In the current study, the researchers didn’t track whether students understood or employed the feedback, but only sought to measure its quality. Judging the quality of feedback is a rather subjective exercise, just as feedback itself is a bundle of subjective judgment calls. Smart people can disagree on what good writing looks like and how to revise bad writing. 

In this case, the research team came up with its own criteria for what constitutes good feedback on a history essay. They instructed the humans to focus on the student’s reasoning and argumentation, rather than, say, grammar and punctuation. They also told the human raters to adopt a “glow and grow strategy” for delivering the feedback by first finding something to praise, then identifying a particular area for improvement. 

The human raters provided this kind of feedback on hundreds of history essays from 2021 to 2023, as part of an unrelated study of an initiative to boost writing at school. The researchers randomly grabbed 200 of these essays and fed the raw student writing – without the human feedback – to version 3.5 of ChatGPT and asked it to give feedback, too.

At first, the AI feedback was terrible, but as the researchers tinkered with the instructions, or the “prompt,” they typed into ChatGPT, the feedback improved. The researchers eventually settled upon this wording: “Pretend you are a secondary school teacher. Provide 2-3 pieces of specific, actionable feedback on each of the following essays. … Use a friendly and encouraging tone.” The researchers also fed the assignment that the students were given, for example, “Why did the Montgomery Bus Boycott succeed?” along with the reading source material that the students were provided. (More details about how the researchers prompted ChatGPT are explained in Appendix C of the study.)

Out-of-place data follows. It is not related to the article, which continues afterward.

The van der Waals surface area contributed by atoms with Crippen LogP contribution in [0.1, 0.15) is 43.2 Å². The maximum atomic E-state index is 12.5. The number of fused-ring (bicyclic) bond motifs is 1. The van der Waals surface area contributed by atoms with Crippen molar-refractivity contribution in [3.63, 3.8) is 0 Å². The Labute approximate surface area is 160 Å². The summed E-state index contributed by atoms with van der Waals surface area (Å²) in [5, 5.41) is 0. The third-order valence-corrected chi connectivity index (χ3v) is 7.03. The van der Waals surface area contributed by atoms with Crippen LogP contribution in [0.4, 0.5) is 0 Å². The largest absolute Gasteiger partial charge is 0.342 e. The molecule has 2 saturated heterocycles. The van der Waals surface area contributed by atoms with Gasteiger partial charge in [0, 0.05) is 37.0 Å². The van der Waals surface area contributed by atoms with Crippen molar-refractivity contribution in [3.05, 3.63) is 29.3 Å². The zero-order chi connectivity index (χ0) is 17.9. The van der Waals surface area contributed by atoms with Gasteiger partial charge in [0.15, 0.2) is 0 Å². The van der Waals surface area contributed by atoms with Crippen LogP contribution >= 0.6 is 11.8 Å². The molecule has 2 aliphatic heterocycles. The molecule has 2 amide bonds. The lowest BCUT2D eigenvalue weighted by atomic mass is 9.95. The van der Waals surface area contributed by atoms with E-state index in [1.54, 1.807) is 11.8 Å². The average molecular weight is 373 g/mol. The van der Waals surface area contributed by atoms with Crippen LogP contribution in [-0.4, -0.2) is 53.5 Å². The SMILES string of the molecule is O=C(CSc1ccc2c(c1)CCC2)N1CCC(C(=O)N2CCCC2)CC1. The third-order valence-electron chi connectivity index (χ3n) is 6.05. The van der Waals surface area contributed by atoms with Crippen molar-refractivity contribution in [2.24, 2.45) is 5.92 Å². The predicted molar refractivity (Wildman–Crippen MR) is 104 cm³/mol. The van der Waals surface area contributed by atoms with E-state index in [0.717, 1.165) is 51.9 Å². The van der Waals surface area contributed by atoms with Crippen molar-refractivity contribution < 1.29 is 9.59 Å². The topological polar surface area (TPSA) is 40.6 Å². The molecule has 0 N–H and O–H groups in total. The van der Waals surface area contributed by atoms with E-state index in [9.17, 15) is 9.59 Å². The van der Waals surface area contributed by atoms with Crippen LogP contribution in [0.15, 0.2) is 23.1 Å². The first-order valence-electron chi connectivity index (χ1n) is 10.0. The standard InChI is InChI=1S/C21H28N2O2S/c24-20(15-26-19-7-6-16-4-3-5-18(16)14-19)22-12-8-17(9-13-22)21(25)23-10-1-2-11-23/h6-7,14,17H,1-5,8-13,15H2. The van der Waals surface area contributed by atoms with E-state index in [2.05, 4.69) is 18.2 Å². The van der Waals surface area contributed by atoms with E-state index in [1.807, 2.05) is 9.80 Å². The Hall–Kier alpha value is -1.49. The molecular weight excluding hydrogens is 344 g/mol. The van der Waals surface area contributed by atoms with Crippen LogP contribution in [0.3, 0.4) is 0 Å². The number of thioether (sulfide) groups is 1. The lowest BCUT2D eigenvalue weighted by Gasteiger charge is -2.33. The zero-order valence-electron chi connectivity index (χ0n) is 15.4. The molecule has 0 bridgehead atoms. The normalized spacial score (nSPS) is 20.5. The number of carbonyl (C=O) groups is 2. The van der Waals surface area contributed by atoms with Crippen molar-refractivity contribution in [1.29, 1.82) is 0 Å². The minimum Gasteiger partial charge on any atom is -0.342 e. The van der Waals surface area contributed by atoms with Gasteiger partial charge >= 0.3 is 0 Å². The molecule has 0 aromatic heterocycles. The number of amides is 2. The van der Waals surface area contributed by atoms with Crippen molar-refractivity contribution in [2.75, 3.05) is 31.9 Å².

The humans took about 20 to 25 minutes per essay. ChatGPT’s feedback came back instantly. The humans sometimes marked up sentences by, for example, showing a place where the student could have cited a source to buttress an argument. ChatGPT didn’t write any in-line comments and only wrote a note to the student. 

Researchers then read through both sets of feedback – human and machine – for each essay, comparing and rating them. (It was supposed to be a blind comparison test and the feedback raters were not told who authored each one. However, the language and tone of ChatGPT were distinct giveaways, and the in-line comments were a tell of human feedback.)

Humans appeared to have a clear edge with the very strongest and the very weakest writers, the researchers found. They were better at pushing a strong writer a little bit further, for example, by suggesting that the student consider and address a counterargument. ChatGPT struggled to come up with ideas for a student who was already meeting the objectives of a well-argued essay with evidence from the reading source materials. ChatGPT also struggled with the weakest writers. The researchers had to drop two of the essays from the study because they were so short that ChatGPT didn’t have any feedback for the student. The human rater was able to parse out some meaning from a brief, incomplete sentence and offer a suggestion.